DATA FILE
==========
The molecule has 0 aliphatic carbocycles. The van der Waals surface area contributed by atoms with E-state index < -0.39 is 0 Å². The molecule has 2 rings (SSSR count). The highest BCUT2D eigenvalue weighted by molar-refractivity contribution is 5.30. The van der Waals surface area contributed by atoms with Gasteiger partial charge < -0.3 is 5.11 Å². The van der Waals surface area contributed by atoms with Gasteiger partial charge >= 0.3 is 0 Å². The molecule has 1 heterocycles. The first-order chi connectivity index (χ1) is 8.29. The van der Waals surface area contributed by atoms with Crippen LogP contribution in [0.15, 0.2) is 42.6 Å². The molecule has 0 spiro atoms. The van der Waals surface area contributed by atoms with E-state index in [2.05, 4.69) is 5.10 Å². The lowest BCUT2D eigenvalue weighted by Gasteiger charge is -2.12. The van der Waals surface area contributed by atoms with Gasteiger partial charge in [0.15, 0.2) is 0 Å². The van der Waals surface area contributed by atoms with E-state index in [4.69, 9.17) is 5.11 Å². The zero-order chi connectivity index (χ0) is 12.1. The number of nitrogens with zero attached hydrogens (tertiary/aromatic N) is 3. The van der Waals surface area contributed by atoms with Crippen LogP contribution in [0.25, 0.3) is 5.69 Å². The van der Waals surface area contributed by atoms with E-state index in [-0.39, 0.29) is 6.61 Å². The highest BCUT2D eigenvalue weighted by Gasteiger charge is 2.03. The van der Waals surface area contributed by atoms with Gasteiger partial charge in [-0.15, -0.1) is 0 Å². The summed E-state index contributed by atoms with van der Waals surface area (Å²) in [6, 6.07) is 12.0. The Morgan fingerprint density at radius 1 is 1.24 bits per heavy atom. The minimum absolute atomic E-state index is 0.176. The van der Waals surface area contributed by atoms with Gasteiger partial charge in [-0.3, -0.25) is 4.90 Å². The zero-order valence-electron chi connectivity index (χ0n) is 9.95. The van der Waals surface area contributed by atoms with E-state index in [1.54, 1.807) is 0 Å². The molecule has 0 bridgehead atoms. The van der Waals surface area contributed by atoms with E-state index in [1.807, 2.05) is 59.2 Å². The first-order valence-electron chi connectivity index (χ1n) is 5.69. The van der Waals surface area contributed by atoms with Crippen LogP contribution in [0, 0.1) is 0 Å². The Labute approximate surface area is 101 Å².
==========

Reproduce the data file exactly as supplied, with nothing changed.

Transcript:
The molecule has 0 aliphatic carbocycles. The van der Waals surface area contributed by atoms with E-state index < -0.39 is 0 Å². The molecule has 2 rings (SSSR count). The highest BCUT2D eigenvalue weighted by molar-refractivity contribution is 5.30. The van der Waals surface area contributed by atoms with Gasteiger partial charge < -0.3 is 5.11 Å². The van der Waals surface area contributed by atoms with Gasteiger partial charge >= 0.3 is 0 Å². The molecule has 1 heterocycles. The first-order chi connectivity index (χ1) is 8.29. The van der Waals surface area contributed by atoms with Crippen LogP contribution in [0.15, 0.2) is 42.6 Å². The molecule has 0 spiro atoms. The van der Waals surface area contributed by atoms with E-state index in [2.05, 4.69) is 5.10 Å². The lowest BCUT2D eigenvalue weighted by Gasteiger charge is -2.12. The van der Waals surface area contributed by atoms with Gasteiger partial charge in [0.15, 0.2) is 0 Å². The van der Waals surface area contributed by atoms with E-state index in [4.69, 9.17) is 5.11 Å². The zero-order chi connectivity index (χ0) is 12.1. The number of nitrogens with zero attached hydrogens (tertiary/aromatic N) is 3. The van der Waals surface area contributed by atoms with Crippen LogP contribution in [0.25, 0.3) is 5.69 Å². The van der Waals surface area contributed by atoms with E-state index in [-0.39, 0.29) is 6.61 Å². The highest BCUT2D eigenvalue weighted by Gasteiger charge is 2.03. The van der Waals surface area contributed by atoms with Gasteiger partial charge in [-0.15, -0.1) is 0 Å². The summed E-state index contributed by atoms with van der Waals surface area (Å²) in [6, 6.07) is 12.0. The Morgan fingerprint density at radius 1 is 1.24 bits per heavy atom. The minimum absolute atomic E-state index is 0.176. The van der Waals surface area contributed by atoms with Gasteiger partial charge in [-0.3, -0.25) is 4.90 Å². The zero-order valence-electron chi connectivity index (χ0n) is 9.95. The van der Waals surface area contributed by atoms with E-state index in [1.54, 1.807) is 0 Å². The molecule has 0 bridgehead atoms. The van der Waals surface area contributed by atoms with E-state index in [1.807, 2.05) is 59.2 Å². The first-order valence-electron chi connectivity index (χ1n) is 5.69. The van der Waals surface area contributed by atoms with Crippen LogP contribution in [0, 0.1) is 0 Å². The Labute approximate surface area is 101 Å².